* * *
It's not (or should not be) just "the first couple of years of marriage". As you figure out each other's strengths and weaknesses, likes and dislikes, and as your situations change (e.g. add kids to the mix), who does what for whom constantly changes. Older Dad's wife didn't wake up one day as a 1950s housewife and start packing his suitcase, it just evolved into something nice she did for him. My wife never ate breakfast, but once she was pregnant, I started bring her breakfast and delivering it to our room. If we are paying attention, we have to continuously reasses what we do for each other -- and do what matters most to our spouse.

Posted by: Arlington Dad | January 24, 2007 9:19 AM

Meesh, I'm interpreting your 9:12 as:

My husband bought me a thong.

ow sweet! :-)

Posted by: Father of 4 | January 24, 2007 9:19 AM

"How much of perceived unbalance is due to perhaps totally unneccesary activities?"

I think this is an interesting question. Of course, part of the problem sometimes is that people don't always agree on what is "unnecessary." For instance, I don't think it's neccessary to edge your lawn along the sidewalk. It may look a little neater but I figure if the grass is cut, we're good. But this is something my husband does. However, I don't believe he thinks it's necessary to cook anything that takes longer than 15 minutes. But I want to eat things that taste better (and are better for you) than frozen pizza so there are times I cook meals that take an hour or two.

Posted by: Rockville Mom | January 24, 2007 9:19 AM

Agree Arlington dad - I'd never trade the daily kindness from my husband. I don't need a big anniversary dinner or big birthday gift because he treats me so nicely ever day which is worth its weight in gold. I'm the coffee getter in the morning in my house.

Posted by: moxiemom | January 24, 2007 9:21 AM

Did you all ever read a fantastic book called "Wifework" by Susan Maushart? She's a British academic -- and the packing the suitcase is a perfect example of what she talks about in her work (which is both wonderfully accurate and horribly depressing at the same time.)

Essentially, she says that in marriage, men tend to get a lot more "psychic caretaking" than women do. Women tend to empathize when their husbands complain about their bosses, anticipate their needs and so forth in ways that men rarely do for women. Not because of some form of vast, evil conspiracy -- but mostly because it's semi-unconscious. Women are socialized to take care of others, and to some degree, men are socialized to be taken care of. (She actually goes on to argue that THIS is why men live longer when they're married and women live longer when they're single -- that this unconscious burden is kind of exhausting for women, and freeing for men.)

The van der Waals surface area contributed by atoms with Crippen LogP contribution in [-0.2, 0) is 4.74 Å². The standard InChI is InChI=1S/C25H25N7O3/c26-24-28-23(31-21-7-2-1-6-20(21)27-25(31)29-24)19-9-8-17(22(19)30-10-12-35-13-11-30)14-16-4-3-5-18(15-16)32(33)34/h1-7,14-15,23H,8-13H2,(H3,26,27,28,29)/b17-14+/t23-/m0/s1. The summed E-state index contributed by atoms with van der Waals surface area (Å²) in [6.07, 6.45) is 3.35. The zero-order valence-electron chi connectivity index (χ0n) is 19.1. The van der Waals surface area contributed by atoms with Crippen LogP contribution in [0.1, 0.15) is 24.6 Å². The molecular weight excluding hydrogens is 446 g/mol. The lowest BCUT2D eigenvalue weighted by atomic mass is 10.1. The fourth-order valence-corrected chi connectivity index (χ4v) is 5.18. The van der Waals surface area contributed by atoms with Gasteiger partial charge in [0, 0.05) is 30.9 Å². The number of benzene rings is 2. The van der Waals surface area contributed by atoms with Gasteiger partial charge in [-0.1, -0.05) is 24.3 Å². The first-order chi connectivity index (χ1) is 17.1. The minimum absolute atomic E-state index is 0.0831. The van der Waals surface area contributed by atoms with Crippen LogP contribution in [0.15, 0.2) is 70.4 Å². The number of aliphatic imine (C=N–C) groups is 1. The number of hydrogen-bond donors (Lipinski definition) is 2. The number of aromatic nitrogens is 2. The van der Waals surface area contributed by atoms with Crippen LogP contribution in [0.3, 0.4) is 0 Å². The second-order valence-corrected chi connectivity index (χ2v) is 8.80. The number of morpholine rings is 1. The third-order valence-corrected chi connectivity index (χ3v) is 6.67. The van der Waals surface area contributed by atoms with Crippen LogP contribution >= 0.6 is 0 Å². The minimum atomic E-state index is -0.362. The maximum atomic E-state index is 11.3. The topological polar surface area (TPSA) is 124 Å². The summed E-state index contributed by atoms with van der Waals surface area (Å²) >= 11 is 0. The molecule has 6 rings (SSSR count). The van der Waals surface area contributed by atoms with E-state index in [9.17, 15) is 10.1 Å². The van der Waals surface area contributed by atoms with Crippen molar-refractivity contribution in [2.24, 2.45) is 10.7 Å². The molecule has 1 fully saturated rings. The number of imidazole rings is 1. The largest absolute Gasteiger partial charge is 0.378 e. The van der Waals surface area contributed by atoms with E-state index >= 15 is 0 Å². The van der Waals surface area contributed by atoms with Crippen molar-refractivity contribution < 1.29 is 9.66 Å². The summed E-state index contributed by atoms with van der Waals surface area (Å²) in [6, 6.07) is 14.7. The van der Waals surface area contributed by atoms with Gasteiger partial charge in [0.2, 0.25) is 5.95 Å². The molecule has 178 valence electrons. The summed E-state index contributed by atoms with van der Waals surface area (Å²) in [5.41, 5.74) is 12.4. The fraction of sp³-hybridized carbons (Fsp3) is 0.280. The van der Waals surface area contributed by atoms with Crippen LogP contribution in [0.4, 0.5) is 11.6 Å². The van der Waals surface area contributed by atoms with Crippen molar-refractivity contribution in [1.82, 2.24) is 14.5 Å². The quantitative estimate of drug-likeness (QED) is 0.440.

Having someone else pack your suitcase is ultimately about being waited on. It's more like having a butler than being mommied. And if you also pick up your husband's dirty clothes off the floor and put them in the hamper for him, notice when he's running low on socks or the family is running low on milk and so forth -- then it may be draining you in ways you don't realize.

FWIW, at some point I stopped packing my husband's suitcase, and his mother still buys him underwear, wraps it up and mails it to him for Christmas! Talk about weird! (She does it for all his brothers too. We wives tend to get together and laugh about it.)

Posted by: Armchair Mom | January 24, 2007 9:21 AM

My mil still buys my husband underwear and lots of clothes - as far as I'm concerned that's more money for us!

This does not surprise me.

Posted by: Anonymous | January 24, 2007 9:22 AM

Oh my gosh. Today's topic is bleh!

Are you trying to lighten things up after the abortion/god debate?? :)

Posted by: Anonymous | January 24, 2007 9:22 AM

I am a stay at home mom and I pack at least half of my husbands suitcase. He has never asked me too, and at times has told me I don't need to but I do it anyways. I usually make sure all the toiletries, socks, undershirts, underwear and stuff like that is in and then I let him do the work attire.

I do it because I have the time and I want to help him out, I don't see anything wrong with that. I think I actually started doing it because I'm the one who does all the laundry and since I don't stay on top of it, I usually have to finish washing things immediately before the trip. So I guess you could say it's a direct result of my "don't do it until you absolutely have to" mentality.

Posted by: Centreville SAHM | January 24, 2007 9:25 AM

I'm surprised people are so annoyed by this question. I pack my husband's suitcase once in a while, just to help him out. He does a lot of nice things for me. This says nothing about our balance of power, or whether one is pampering the other too much. I think it shows we have love and respect for each other.

Posted by: anonymous | January 24, 2007 9:25 AM